Question: Do former members of completely abject bands deserve another shot? Alex Ebert, the primary hippie in the love fest shown above, was formerly the frontman for Ima Robot. In case you don't remember them, Ima Robot looked and sounded like this. Ouch. But then Ebert (presumably) did a whole lot of acid and soul-searching and (definitely) grew a stinky, mangy tangle of hair, and now BOOM! He's huge in Brooklyn. From my Edward Sharpe and the Magnetic Zeros Critic's Pick:
Rumor has it that Edward Sharpe & the Magnetic Zeros formed shortly after a period of "existential crisis" suffered by frontman Alex Ebert--no, his name isn't Edward Sharpe, and no, there is no Edward Sharpe. The onetime singer for sassy L.A. dance-punkers Ima Robot was apparently looking for a more organic outlet, because he left his fashion mullet and his synthesizers behind for the patchouli-drenched, lilting madness of the Magnetic Zeros. Truth is he might have overcorrected just a bit, because this summer's Up From Below is something of a starry-eyed love fest. Nevertheless, the 11-piece outfit's expansive, melodically epic debut sparkles with ambition thanks to horns, organs, kid choruses, whistling, sweet-as-pie duets and ramshackle percussion--a page right out of the Polyphonic Spree handbook. Truly, there are a handful of dangerously infectious vocal melodies on Up From Below that threaten to melt the heart of even the most cynical audiophile. Who says an acid-dropping batch of stinky field-dwellers can't strike gold every once in a while?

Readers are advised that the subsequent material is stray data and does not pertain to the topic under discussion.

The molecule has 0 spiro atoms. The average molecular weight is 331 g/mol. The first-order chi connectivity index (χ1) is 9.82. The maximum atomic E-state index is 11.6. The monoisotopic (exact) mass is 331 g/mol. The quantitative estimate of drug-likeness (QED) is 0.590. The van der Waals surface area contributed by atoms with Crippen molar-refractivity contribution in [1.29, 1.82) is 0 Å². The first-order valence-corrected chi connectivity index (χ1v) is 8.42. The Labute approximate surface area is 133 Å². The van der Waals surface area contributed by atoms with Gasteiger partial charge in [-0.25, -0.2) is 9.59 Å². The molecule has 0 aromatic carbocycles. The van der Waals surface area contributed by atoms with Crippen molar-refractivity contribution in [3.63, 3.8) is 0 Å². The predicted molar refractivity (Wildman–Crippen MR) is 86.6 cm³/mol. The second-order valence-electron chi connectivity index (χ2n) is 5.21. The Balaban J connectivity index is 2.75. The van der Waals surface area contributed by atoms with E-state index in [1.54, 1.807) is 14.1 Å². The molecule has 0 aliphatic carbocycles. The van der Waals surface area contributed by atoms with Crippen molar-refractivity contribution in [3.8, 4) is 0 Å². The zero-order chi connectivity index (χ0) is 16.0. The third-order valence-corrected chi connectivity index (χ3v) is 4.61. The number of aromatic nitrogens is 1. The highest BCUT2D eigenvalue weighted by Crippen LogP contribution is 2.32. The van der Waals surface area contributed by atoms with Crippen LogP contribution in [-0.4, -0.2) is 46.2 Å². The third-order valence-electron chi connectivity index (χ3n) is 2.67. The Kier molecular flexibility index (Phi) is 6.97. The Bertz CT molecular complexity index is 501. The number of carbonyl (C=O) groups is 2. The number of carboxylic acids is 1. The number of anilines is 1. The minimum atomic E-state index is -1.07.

This brings to mind a band by the name of Delta Spirit. You might recall their debut full-length from last year, Ode to Sunshine. It's not bad. Not earth-shattering, but pretty damn good, as a matter of fact. But before Delta Sprit, two of the members were in a little band by the name of Noise Ratchet, and that, my friends, was bad stuff. But everyone deserves a second chance--I'd venture to guess that roughly 50 percent of the folks who read our blog were at some point involved in a musical project they severely regret (I'll throw myself into that percentage).
My only fear for Alex Ebert is that the poor fella gets a bit too wrapped up in the aesthetic of whatever project he's currently pursuing. What's going to happen when the school bus his band drives around the country in runs out of love, gasoline, acid and pseudo-philosophical dogma? Will he switch to R&B next time? That remains to be seen. But I can tell you that ES & the MZs' debut, Up From Below, is strong. It's hammy and sentimental and jangly, but it's just as catchy, optimistic and resonant. And that's good for something, right? Edward Sharpe and the Magnetic Zeros play Tuesday, Nov. 10, at 3rd & Lindsley with Local Natives and Family of The Year. Tickets are available here.